Many of us are surprised when we realize that our achievements, success, or greatness do not come from our own hard work or from within ourselves. The truth is, they are the product of God’s grace. He alone deserves the thanks and praise for all our successes and achievements. And He deserves the thanks and praise for the grace He has showered upon us.

God’s grace is His infinite love expressing itself through His infinite goodness.


Enjoy your day, “Working for Christ”!


October 11, 2013

“I delight greatly in the Lord; my soul rejoices in my God. For he has clothed me with garments of salvation and arrayed me in a robe of his righteousness, as a bridegroom adorns his head like a priest, and as a bride adorns herself with her jewels.” (Isaiah 61:10, NIV)

Too Blessed to be Stressed

If you’re like most people you can’t help but notice the many different kinds of bumper stickers on the cars around you when you’re stuck in traffic. Many of them are rude, others clever, and still others are downright distasteful. This morning I saw one, however, that challenged my heart about the way I often engage life. The bumper sticker simply said, “Too blessed to be stressed.”

I must confess that I felt convicted as I thought about those words. Generally I find myself regretting the moments in life that don’t go my way, rather than focusing on the wonderful gifts my heavenly Father has given me. Reading that simple message this morning brought me a renewed commitment to be more actively and intentionally grateful because God has been so good to me in more ways than I could ever count. With Him by my side, I really don’t have anything to be stressed about!

Psalm 107 is a song that puts us on the track to thankless thinking. The psalmist (who many think was King David) makes a plea to those whose hearts have grown cold with ingratitude, repeating four times, “Let them give thanks to the Lord for His unfailing love and His wonderful deeds for mankind!” (Psalm 107:8,15,21,31). Even in the worst of times, we have much to be thankful for. Take just a moment to thank God for all of the many blessings He has showered upon you.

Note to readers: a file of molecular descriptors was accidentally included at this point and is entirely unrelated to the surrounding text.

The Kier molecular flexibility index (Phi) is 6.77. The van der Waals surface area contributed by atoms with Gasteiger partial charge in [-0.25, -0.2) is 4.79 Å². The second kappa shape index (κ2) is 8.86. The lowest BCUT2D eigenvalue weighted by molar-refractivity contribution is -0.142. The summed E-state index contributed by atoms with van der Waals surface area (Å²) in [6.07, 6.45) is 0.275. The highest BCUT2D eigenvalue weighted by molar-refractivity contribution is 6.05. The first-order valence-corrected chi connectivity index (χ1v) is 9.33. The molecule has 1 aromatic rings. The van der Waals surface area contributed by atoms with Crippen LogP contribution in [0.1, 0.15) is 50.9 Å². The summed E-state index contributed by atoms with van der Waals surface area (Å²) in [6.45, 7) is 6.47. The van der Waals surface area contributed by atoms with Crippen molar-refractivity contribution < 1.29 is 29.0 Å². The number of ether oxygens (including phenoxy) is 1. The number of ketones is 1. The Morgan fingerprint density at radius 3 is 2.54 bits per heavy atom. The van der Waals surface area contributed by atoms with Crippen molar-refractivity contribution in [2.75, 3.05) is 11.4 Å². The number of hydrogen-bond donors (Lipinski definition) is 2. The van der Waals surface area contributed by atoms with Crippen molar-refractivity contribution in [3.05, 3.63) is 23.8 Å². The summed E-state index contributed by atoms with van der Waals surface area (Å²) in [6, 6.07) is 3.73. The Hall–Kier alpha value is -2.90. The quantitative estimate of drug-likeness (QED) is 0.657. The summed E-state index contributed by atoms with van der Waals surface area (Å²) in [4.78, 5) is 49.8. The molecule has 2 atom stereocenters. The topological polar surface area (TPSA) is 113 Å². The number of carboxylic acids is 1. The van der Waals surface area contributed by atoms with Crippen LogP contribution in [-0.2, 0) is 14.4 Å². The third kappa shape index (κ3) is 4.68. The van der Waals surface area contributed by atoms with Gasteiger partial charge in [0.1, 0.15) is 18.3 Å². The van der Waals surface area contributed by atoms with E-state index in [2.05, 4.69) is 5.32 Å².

And, remember, we don’t need more to be thankful for, we just need to be more thankful!

Thank You

Have a blessed weekend, “Working for Christ!”


October 7, 2013

“Music is an outburst of the Soul”!

Music is an outburst of the soul

While this expression came from 19th-century English composer Frederick Delius, it could easily describe King David’s attitude toward worship.

The people around David probably grew accustomed to his musical outbursts. After all, it was King David – much to the chagrin of Saul’s daughter – who “danced before the Lord with all his might” (2 Samuel 6:14). In addition, David wrote many of the psalms. Can’t you just imagine David in his bedroom at night strumming his harp and composing another song to the Lord?

However, David wasn’t the only person in the bible to sing praises. The whole Bible is filled with the songs of people so enthralled by God’s work that their day-to-day lives gave way to outbursts of music – outbursts of their souls. Moses and Miriam harmonized praise after God had led His people out of Egypt (Exodus 15:1–21). Solomon sang his way through Song of Songs, celebrating the marriage relationship between a husband and wife. Isaiah offered a prophetic song from the coming choir of the new Jerusalem (Isaiah 26). Mary, when told that she would give birth to the Son of God, lifted a song to the child’s Father in heaven (Luke 1:46–55). Paul and Silas shouted their praise, and God opened the walls of their cell block (Acts 16:25–26).

We too sing, just as those biblical characters before us sang, because God is worthy of song. He is worthy of our praise. When David opened his song  in 2 Samuel 22, the attributes of God came streaming out of his mouth so quickly that he barely formed sentences – my rock, my fortress, my deliverer, my shield, my salvation, my stronghold, my refuge.

Like David, may we be so overcome by the knowledge of God that our natural response is to burst forth in song. May we sing from deep within our souls – longing after him with our greatest affections and deepest desires.

Don’t be afraid to share your love for Christ by singing songs of praise!

Songs of Praise

Enjoy your day, “Working (and Singing) for Christ!”